You have cited Sir Terence Conran as your biggest influence (Caterer: 7/12/12). What influence does he have over your restaurants today?

Terence had a massive impact on me. I was so lucky working with him and to have so much of his time. At the beginning I thought: ‘what do you know, you are not a chef?’ He would cut bits out of magazines and scribble on it: ‘I’ve seen this, what do you think?’ He sent them to everyone - I’ve put just a couple on the wall of ideas that he had. ‘This would be delicious’. Or he would say ‘I’ve seen this great pigeon dish in the south of France and you should try it’ I thought no, I’m going to go there and work there.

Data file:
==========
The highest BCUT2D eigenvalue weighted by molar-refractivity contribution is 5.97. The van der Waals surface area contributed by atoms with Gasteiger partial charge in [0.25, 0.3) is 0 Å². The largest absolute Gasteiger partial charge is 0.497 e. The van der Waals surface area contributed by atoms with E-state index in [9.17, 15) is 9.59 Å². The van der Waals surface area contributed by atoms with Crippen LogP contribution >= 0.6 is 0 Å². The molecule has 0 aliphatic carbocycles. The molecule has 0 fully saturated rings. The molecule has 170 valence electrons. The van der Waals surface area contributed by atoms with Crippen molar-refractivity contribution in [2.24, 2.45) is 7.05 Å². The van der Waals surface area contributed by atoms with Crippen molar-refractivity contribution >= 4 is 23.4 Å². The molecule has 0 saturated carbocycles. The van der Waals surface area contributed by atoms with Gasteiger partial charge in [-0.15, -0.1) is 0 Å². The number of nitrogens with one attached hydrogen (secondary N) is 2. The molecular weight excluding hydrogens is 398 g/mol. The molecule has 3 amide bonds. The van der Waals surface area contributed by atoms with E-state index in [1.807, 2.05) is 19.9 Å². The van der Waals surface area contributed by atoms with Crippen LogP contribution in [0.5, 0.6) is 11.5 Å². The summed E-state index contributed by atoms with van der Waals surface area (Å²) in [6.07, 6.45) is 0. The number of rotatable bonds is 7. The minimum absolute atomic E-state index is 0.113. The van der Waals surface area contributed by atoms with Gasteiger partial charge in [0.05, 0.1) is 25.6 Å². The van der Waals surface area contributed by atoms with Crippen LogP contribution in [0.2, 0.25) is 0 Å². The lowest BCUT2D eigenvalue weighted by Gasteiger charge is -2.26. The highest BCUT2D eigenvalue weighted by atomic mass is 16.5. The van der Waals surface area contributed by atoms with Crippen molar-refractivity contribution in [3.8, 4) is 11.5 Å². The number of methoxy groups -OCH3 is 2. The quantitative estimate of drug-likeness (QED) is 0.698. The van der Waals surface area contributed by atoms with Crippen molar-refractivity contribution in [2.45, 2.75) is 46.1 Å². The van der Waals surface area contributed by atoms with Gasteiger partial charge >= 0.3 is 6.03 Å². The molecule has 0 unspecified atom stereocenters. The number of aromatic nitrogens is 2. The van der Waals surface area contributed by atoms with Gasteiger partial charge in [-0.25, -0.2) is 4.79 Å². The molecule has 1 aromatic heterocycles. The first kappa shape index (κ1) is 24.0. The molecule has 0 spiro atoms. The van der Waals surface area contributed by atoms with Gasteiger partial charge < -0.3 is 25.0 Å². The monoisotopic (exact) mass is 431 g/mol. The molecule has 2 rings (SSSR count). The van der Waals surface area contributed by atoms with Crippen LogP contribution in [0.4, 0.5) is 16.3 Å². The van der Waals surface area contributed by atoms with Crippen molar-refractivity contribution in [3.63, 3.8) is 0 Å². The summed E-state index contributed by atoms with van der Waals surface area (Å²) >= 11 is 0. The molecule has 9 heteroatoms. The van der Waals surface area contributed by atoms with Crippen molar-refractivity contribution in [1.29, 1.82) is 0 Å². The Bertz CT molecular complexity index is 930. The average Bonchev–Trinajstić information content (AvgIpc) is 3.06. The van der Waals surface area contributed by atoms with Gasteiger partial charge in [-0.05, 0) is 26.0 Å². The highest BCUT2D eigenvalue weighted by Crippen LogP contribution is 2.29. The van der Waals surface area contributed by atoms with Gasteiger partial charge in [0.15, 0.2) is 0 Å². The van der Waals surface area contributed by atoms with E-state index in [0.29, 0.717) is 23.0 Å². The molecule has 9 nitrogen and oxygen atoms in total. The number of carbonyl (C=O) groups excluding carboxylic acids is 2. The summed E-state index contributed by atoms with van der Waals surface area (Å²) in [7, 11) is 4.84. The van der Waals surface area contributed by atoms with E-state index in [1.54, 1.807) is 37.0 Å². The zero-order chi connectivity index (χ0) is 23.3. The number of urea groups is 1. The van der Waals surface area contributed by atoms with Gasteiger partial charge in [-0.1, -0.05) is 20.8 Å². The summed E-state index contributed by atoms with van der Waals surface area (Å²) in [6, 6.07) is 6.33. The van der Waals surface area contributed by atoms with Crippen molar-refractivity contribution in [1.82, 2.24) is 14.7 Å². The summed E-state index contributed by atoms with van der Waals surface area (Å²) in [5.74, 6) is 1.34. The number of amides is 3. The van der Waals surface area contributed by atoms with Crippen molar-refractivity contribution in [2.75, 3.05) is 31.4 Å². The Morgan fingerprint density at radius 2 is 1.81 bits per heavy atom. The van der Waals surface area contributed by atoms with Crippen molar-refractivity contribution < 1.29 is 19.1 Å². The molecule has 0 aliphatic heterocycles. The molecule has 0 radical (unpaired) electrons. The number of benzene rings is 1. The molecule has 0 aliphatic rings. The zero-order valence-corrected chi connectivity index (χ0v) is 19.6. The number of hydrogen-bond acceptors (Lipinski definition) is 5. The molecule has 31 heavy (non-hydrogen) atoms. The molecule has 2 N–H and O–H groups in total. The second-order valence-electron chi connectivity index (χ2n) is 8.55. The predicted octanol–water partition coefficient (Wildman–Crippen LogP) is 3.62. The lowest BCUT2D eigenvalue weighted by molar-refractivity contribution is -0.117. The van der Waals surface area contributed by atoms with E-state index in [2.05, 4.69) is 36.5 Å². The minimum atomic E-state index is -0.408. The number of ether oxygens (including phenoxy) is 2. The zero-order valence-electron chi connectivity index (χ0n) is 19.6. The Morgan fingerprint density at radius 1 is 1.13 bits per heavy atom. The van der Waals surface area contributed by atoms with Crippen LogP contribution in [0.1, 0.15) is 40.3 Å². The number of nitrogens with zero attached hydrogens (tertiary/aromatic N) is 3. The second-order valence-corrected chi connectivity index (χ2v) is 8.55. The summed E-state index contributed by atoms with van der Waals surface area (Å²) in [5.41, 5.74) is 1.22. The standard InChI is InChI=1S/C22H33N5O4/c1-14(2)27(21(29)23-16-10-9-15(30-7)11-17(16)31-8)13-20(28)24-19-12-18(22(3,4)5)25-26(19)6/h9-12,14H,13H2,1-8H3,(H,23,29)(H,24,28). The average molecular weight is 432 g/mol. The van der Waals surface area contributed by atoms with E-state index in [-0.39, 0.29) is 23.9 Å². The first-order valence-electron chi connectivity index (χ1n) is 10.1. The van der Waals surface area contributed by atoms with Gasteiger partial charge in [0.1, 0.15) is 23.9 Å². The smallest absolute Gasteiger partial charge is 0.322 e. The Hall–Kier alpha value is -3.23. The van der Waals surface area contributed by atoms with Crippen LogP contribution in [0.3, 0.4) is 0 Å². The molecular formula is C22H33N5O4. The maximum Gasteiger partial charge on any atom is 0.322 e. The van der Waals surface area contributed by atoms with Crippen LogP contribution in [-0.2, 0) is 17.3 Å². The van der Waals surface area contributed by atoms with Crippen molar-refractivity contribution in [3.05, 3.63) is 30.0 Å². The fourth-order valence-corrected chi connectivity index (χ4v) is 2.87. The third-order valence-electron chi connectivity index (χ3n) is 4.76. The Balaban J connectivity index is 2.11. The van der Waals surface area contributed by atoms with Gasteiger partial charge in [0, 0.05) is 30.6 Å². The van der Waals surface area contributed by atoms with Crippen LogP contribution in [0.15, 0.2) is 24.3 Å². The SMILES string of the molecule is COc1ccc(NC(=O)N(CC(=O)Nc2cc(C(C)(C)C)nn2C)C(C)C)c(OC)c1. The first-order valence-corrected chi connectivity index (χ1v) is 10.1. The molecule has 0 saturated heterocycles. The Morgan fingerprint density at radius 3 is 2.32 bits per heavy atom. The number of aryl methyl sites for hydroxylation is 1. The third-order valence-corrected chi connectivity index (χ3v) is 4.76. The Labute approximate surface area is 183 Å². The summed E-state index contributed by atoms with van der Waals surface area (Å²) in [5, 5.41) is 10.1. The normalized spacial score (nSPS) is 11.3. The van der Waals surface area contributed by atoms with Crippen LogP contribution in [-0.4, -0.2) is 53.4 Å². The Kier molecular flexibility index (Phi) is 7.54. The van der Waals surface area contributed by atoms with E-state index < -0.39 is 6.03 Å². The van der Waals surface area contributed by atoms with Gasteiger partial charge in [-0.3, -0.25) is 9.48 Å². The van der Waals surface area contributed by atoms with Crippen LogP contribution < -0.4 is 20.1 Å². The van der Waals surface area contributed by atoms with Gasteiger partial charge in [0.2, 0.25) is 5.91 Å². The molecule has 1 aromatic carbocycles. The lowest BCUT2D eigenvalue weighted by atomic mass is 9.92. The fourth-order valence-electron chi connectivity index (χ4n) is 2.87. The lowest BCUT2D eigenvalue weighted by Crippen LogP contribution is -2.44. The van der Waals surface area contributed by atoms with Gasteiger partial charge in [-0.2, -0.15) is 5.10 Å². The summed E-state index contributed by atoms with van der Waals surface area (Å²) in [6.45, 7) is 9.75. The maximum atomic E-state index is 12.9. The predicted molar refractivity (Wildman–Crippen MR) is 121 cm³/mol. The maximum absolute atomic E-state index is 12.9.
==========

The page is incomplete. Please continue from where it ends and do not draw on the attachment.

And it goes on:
So I wrote to the restaurateur, went down there for 2 weeks, had a look at the dish, thought about it, then recreated our own version of it at the Orrery. I had ten happy years being challenged by Terence to be better and better. I loved that. I loved the style; I loved the form that was all around us designed by him. I kept lots of his drawings. We would be talking and I might say, ‘I need something in this corner; I need to make it more enclosed’. He would get his 2B pencil and just draw something. 'You mean this? This small screen.' That was exactly it, and he would get it made. I just loved being near an amazing person. He was an incredible person.

What advice would you give to aspiring chefs or those still finding their feet in the industry?